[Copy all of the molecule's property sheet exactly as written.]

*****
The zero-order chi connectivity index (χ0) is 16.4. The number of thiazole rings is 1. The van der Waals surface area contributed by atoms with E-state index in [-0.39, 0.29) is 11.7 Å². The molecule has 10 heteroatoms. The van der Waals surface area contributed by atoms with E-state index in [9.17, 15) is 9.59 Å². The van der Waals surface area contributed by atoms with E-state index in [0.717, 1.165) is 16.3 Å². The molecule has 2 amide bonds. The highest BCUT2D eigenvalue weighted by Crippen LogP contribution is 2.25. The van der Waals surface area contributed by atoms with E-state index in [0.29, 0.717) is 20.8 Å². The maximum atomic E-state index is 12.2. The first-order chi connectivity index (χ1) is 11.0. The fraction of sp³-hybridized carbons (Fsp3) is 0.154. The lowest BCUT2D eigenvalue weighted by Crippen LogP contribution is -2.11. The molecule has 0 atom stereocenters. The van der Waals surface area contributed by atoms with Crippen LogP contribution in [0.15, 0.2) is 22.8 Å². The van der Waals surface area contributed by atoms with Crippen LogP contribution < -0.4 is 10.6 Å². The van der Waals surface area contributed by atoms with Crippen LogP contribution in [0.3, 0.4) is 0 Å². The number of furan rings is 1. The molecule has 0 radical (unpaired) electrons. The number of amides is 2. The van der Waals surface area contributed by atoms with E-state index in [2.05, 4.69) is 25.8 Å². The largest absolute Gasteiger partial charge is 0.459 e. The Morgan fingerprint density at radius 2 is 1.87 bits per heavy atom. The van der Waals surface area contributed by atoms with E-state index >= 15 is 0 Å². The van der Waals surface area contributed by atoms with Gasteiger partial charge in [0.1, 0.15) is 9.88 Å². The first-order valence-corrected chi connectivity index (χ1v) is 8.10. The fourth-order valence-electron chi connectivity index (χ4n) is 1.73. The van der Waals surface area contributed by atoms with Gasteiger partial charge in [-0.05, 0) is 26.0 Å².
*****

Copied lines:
The zero-order chi connectivity index (χ0) is 16.4. The number of thiazole rings is 1. The van der Waals surface area contributed by atoms with E-state index in [-0.39, 0.29) is 11.7 Å². The molecule has 10 heteroatoms. The van der Waals surface area contributed by atoms with E-state index in [9.17, 15) is 9.59 Å². The van der Waals surface area contributed by atoms with E-state index in [0.717, 1.165) is 16.3 Å². The molecule has 2 amide bonds. The highest BCUT2D eigenvalue weighted by Crippen LogP contribution is 2.25. The van der Waals surface area contributed by atoms with E-state index in [0.29, 0.717) is 20.8 Å². The maximum atomic E-state index is 12.2. The first-order chi connectivity index (χ1) is 11.0. The fraction of sp³-hybridized carbons (Fsp3) is 0.154. The lowest BCUT2D eigenvalue weighted by Crippen LogP contribution is -2.11. The molecule has 0 atom stereocenters. The van der Waals surface area contributed by atoms with Crippen LogP contribution in [0.15, 0.2) is 22.8 Å². The van der Waals surface area contributed by atoms with Crippen LogP contribution < -0.4 is 10.6 Å². The van der Waals surface area contributed by atoms with Crippen LogP contribution in [0.3, 0.4) is 0 Å². The number of furan rings is 1. The molecule has 0 radical (unpaired) electrons. The number of amides is 2. The van der Waals surface area contributed by atoms with E-state index in [2.05, 4.69) is 25.8 Å². The largest absolute Gasteiger partial charge is 0.459 e. The Morgan fingerprint density at radius 2 is 1.87 bits per heavy atom. The van der Waals surface area contributed by atoms with E-state index >= 15 is 0 Å². The van der Waals surface area contributed by atoms with Gasteiger partial charge in [0.1, 0.15) is 9.88 Å². The first-order valence-corrected chi connectivity index (χ1v) is 8.10. The fourth-order valence-electron chi connectivity index (χ4n) is 1.73. The van der Waals surface area contributed by atoms with Gasteiger partial charge in [-0.05, 0) is 26.0 Å².